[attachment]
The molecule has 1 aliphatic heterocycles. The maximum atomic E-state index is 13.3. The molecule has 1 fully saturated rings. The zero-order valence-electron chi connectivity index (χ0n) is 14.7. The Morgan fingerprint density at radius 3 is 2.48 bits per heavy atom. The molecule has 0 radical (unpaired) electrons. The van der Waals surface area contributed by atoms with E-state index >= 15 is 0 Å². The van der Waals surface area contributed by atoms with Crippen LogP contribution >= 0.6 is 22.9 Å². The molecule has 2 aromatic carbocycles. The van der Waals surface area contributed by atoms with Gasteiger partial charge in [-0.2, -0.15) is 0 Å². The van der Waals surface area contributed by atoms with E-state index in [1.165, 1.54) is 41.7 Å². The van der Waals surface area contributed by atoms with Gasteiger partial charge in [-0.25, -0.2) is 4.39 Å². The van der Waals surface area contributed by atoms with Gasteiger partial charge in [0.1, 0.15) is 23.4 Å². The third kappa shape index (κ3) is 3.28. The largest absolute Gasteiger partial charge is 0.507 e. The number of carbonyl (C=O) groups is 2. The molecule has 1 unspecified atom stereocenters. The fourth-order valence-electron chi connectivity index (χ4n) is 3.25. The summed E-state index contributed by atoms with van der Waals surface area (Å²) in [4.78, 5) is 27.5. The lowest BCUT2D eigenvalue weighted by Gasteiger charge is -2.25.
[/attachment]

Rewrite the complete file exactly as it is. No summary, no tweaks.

The molecule has 1 aliphatic heterocycles. The maximum atomic E-state index is 13.3. The molecule has 1 fully saturated rings. The zero-order valence-electron chi connectivity index (χ0n) is 14.7. The Morgan fingerprint density at radius 3 is 2.48 bits per heavy atom. The molecule has 0 radical (unpaired) electrons. The van der Waals surface area contributed by atoms with E-state index >= 15 is 0 Å². The van der Waals surface area contributed by atoms with Crippen LogP contribution >= 0.6 is 22.9 Å². The molecule has 2 aromatic carbocycles. The van der Waals surface area contributed by atoms with Gasteiger partial charge in [-0.2, -0.15) is 0 Å². The van der Waals surface area contributed by atoms with E-state index in [1.165, 1.54) is 41.7 Å². The van der Waals surface area contributed by atoms with Gasteiger partial charge in [-0.25, -0.2) is 4.39 Å². The van der Waals surface area contributed by atoms with Gasteiger partial charge in [0.1, 0.15) is 23.4 Å². The third kappa shape index (κ3) is 3.28. The largest absolute Gasteiger partial charge is 0.507 e. The number of carbonyl (C=O) groups is 2. The molecule has 1 unspecified atom stereocenters. The fourth-order valence-electron chi connectivity index (χ4n) is 3.25. The summed E-state index contributed by atoms with van der Waals surface area (Å²) in [4.78, 5) is 27.5. The lowest BCUT2D eigenvalue weighted by Gasteiger charge is -2.25.